Bolivia’s incorporation stands out in its comprehensiveness by including Indigenous Peoples’ right to self-determination and self-government. Bolivia has also adopted the “Rights of Mother Earth” as an essential part of their constitution following the leadership of Evo Morales.

Perhaps the case of Standing Rock versus Energy Transfer Partners has brought center stage the lack of US remedy to the issues of exploitation. Indeed, the Special Rapporteur for the United Nations Human Rights Commission came to Standing Rock to take testimony as to the human rights violations caused by the US, Morton County, North Dakota and Tiger Swan., the private para military security firm which directed much of the so called unified command at Standing Rock.

The Standing Rock Tribe filed a com-plaint at the Inter-American Commission on Human Rights (IACHR) in December 2016. In that complaint, the Standing Rock Sioux Tribe, Cheyenne River Sioux Tribe, and Yankton Sioux Tribe, with Earthjustice and the American Indian Law Clinic-UC Boulder, submitted a Request for Precautionary Measures Pursuant to Article 25 of the IACHR Rules of Procedure Concerning Serious and Urgent Risks of Irreparable Harm Arising Out of Construction of the Dakota Access Pipeline to the IACHR.

They asked, in addition to an injunction on the pipeline, that the Court “…Establish clear rules requiring that indigenous people who may be affected by government decisions have the opportunity for full and meaningful prior informed consent within the meanings established in the UN Declaration on the Rights of Indigenous Peoples and the jurisprudence of the Inter-American Court and this Commission…”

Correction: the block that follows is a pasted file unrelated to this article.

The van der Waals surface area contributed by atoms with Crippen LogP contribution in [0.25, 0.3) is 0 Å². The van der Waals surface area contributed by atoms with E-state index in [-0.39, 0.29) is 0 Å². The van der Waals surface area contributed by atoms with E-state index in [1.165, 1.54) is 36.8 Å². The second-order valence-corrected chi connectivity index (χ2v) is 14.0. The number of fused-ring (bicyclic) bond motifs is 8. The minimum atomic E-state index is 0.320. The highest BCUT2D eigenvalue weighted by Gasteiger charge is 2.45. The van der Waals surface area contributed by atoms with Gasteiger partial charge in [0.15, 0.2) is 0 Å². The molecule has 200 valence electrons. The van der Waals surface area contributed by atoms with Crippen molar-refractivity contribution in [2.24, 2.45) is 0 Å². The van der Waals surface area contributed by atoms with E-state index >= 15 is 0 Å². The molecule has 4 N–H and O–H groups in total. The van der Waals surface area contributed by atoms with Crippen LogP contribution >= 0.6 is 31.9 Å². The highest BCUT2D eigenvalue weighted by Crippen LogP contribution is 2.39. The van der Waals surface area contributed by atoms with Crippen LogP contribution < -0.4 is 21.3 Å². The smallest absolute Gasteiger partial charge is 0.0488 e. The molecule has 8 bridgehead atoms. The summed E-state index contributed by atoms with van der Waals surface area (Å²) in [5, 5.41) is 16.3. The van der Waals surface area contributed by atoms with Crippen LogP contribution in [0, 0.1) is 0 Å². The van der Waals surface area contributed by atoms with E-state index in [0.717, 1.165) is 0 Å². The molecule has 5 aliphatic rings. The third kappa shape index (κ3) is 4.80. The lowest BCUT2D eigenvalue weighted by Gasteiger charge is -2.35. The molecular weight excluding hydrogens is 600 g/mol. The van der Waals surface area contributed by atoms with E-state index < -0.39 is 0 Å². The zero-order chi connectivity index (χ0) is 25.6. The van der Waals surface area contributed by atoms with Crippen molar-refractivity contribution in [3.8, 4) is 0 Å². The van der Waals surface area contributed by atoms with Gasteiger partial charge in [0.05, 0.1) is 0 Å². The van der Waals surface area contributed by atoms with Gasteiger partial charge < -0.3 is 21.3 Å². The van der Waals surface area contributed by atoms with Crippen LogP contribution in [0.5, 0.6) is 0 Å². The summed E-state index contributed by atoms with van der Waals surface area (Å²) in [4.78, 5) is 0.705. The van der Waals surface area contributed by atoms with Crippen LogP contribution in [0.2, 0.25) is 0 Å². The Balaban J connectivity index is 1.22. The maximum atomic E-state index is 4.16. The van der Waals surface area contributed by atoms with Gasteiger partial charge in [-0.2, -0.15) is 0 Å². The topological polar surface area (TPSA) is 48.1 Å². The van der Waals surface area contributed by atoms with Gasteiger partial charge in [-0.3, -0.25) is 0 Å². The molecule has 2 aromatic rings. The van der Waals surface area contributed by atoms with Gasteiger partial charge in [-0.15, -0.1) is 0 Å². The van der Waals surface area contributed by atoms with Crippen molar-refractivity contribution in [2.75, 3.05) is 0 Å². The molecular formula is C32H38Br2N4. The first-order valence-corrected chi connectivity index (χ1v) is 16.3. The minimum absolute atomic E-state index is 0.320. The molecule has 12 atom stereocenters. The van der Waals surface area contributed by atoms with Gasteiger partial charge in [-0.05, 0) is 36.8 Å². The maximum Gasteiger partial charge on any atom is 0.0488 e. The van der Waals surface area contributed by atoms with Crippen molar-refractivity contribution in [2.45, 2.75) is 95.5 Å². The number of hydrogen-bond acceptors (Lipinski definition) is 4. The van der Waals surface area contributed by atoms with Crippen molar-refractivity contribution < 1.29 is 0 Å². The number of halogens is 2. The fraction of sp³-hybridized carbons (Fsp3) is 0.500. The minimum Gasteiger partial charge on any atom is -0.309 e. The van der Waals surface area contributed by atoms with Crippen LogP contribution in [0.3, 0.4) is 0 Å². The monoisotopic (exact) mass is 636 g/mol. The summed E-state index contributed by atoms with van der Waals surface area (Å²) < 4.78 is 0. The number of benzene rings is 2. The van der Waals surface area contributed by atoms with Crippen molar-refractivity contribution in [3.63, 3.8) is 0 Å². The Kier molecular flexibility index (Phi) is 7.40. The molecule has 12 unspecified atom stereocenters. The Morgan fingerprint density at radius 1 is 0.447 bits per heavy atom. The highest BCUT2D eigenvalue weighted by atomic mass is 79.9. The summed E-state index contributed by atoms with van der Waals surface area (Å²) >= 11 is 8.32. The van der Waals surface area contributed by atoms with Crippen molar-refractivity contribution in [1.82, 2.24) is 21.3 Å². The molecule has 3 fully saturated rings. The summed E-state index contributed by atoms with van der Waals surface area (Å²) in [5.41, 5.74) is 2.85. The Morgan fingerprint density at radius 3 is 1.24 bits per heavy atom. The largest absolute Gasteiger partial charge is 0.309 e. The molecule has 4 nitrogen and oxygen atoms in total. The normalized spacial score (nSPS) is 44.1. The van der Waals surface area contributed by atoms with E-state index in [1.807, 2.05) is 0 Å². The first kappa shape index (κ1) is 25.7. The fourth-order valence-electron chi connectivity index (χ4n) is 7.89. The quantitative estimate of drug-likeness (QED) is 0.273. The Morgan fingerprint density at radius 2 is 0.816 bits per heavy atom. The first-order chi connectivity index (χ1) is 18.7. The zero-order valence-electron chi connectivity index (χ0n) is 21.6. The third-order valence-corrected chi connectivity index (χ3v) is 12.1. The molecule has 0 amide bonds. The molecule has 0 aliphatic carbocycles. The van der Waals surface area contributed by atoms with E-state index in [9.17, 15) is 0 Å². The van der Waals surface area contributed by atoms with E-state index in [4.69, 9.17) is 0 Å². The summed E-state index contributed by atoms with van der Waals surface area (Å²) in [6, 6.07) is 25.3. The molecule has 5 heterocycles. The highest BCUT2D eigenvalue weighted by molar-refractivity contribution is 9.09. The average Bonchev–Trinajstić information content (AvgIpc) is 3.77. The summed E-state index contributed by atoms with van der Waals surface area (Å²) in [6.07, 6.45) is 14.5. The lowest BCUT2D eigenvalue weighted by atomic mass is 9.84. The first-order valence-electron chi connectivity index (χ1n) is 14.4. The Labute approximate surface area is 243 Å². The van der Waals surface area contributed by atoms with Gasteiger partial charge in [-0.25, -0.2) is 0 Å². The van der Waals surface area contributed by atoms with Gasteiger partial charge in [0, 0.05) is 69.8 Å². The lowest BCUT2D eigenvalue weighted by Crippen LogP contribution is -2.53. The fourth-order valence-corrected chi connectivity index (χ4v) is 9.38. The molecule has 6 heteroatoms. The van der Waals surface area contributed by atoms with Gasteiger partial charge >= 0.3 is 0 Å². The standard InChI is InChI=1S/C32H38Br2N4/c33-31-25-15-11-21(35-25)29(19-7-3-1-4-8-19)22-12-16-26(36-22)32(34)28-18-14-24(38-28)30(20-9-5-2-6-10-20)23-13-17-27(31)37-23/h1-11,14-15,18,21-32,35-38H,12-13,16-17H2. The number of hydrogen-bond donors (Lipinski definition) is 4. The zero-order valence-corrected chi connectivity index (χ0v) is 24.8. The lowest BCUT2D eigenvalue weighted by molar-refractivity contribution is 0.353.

The Trump Administration overstepped federal regulatory policy issuing the permits for the Dakota Access Pipeline. The federal courts have not remedied this and the state courts in North Dakota are filled with over 800 cases of water protectors, arrested while defending Mother Earth. The civil cases – where we get to ask how it is that Morton County, Tiger Swan and $30 mil-lion of money directed at repressing first amendment and Indigenous Rights – are just beginning. One case, a civil case regarding excessive force, will be heard in the 8th Circuit Court of Appeals on October 18th in St. Paul, Minn.

Clearly the violations of the rights of Indigenous peoples (ie: Indigenous nations to protect water, land, and future genera-tions) remain constant by the Trump Administration. Trump has no under-standing of UNDRIP. However, ignorance does not constitute a legal excuse, and cer-tainly since the US was the last nation to ratify UNDRIP, it would be surprising to find leadership in the US.

On the broader scale, legal implications of UNDRIP are found in a number of international cases. As Miriam Anne Frank writes in Cultural Survival Magazine, “…One of the first achievements was in the historic Cal v. Belize case, where Maya went to court over concessions granted for the exploitation of natural resources on their territories without their consent. In this case, the Chief Justice of the Supreme Court of Belize, Abdulai Conteh, upheld the Maya’s native title, recognizing customary law in their claims to traditional use and occupation, confirming that the title has legal protection under the Belize Constitution. More importantly, he explicitly stated that Belize must follow through on its obligations under the Declaration. He referred specifically to Article 26, Para 1: “‘Indigenous Peoples have the right to the lands, territories, and resources which they have traditionally owned, occupied, or otherwise used or acquired.’”